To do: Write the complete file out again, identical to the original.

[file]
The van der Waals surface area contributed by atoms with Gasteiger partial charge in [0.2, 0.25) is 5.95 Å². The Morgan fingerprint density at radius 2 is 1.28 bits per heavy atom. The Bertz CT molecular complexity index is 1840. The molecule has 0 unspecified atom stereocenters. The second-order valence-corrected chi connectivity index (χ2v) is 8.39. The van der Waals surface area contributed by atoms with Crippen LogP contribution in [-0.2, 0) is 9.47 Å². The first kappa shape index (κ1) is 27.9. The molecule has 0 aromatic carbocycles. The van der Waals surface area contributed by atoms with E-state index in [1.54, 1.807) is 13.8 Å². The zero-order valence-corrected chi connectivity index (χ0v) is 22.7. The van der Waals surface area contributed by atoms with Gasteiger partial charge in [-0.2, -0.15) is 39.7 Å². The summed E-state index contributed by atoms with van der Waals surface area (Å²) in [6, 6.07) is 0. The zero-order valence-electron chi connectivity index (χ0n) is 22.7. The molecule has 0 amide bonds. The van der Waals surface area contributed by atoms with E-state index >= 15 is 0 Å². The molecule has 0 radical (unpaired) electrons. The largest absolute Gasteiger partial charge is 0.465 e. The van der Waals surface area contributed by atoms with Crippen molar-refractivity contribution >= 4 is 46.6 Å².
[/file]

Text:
The van der Waals surface area contributed by atoms with Gasteiger partial charge in [0.2, 0.25) is 5.95 Å². The Morgan fingerprint density at radius 2 is 1.28 bits per heavy atom. The Bertz CT molecular complexity index is 1840. The molecule has 0 unspecified atom stereocenters. The second-order valence-corrected chi connectivity index (χ2v) is 8.39. The van der Waals surface area contributed by atoms with Crippen LogP contribution in [-0.2, 0) is 9.47 Å². The first kappa shape index (κ1) is 27.9. The molecule has 0 aromatic carbocycles. The van der Waals surface area contributed by atoms with E-state index in [1.54, 1.807) is 13.8 Å². The zero-order valence-corrected chi connectivity index (χ0v) is 22.7. The van der Waals surface area contributed by atoms with Gasteiger partial charge in [-0.2, -0.15) is 39.7 Å². The summed E-state index contributed by atoms with van der Waals surface area (Å²) in [6, 6.07) is 0. The zero-order valence-electron chi connectivity index (χ0n) is 22.7. The molecule has 0 amide bonds. The van der Waals surface area contributed by atoms with E-state index >= 15 is 0 Å². The molecule has 0 radical (unpaired) electrons. The largest absolute Gasteiger partial charge is 0.465 e. The van der Waals surface area contributed by atoms with Crippen molar-refractivity contribution >= 4 is 46.6 Å².